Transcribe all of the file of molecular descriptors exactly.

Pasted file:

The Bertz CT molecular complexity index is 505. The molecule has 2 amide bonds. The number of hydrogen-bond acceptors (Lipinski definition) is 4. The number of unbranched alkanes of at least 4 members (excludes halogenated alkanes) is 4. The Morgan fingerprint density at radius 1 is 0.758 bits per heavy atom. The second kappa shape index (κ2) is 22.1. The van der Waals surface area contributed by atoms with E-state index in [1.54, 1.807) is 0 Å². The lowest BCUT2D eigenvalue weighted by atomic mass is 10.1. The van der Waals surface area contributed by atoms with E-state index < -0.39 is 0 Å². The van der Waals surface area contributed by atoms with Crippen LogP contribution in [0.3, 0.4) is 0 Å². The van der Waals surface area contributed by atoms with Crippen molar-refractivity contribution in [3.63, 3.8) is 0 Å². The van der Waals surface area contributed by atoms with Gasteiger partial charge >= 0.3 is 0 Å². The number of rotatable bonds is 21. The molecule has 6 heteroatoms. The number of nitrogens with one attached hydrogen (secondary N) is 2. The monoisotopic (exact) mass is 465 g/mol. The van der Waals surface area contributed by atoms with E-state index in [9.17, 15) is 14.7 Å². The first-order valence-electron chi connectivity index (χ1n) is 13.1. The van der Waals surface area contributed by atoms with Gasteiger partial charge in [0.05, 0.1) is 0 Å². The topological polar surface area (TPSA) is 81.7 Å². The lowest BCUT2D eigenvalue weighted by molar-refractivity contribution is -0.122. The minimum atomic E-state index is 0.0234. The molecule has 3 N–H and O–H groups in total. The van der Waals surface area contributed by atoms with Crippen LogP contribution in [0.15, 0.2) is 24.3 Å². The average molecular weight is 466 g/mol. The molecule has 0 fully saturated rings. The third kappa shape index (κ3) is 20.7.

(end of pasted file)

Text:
The Bertz CT molecular complexity index is 505. The molecule has 2 amide bonds. The number of hydrogen-bond acceptors (Lipinski definition) is 4. The number of unbranched alkanes of at least 4 members (excludes halogenated alkanes) is 4. The Morgan fingerprint density at radius 1 is 0.758 bits per heavy atom. The second kappa shape index (κ2) is 22.1. The van der Waals surface area contributed by atoms with E-state index in [1.54, 1.807) is 0 Å². The lowest BCUT2D eigenvalue weighted by atomic mass is 10.1. The van der Waals surface area contributed by atoms with E-state index < -0.39 is 0 Å². The van der Waals surface area contributed by atoms with Crippen LogP contribution in [0.3, 0.4) is 0 Å². The van der Waals surface area contributed by atoms with Crippen molar-refractivity contribution in [3.63, 3.8) is 0 Å². The van der Waals surface area contributed by atoms with Gasteiger partial charge >= 0.3 is 0 Å². The number of rotatable bonds is 21. The molecule has 6 heteroatoms. The number of nitrogens with one attached hydrogen (secondary N) is 2. The monoisotopic (exact) mass is 465 g/mol. The van der Waals surface area contributed by atoms with E-state index in [9.17, 15) is 14.7 Å². The first-order valence-electron chi connectivity index (χ1n) is 13.1. The van der Waals surface area contributed by atoms with Gasteiger partial charge in [0.05, 0.1) is 0 Å². The topological polar surface area (TPSA) is 81.7 Å². The lowest BCUT2D eigenvalue weighted by molar-refractivity contribution is -0.122. The minimum atomic E-state index is 0.0234. The molecule has 3 N–H and O–H groups in total. The van der Waals surface area contributed by atoms with Crippen LogP contribution in [0.15, 0.2) is 24.3 Å². The average molecular weight is 466 g/mol. The molecule has 0 fully saturated rings. The third kappa shape index (κ3) is 20.7.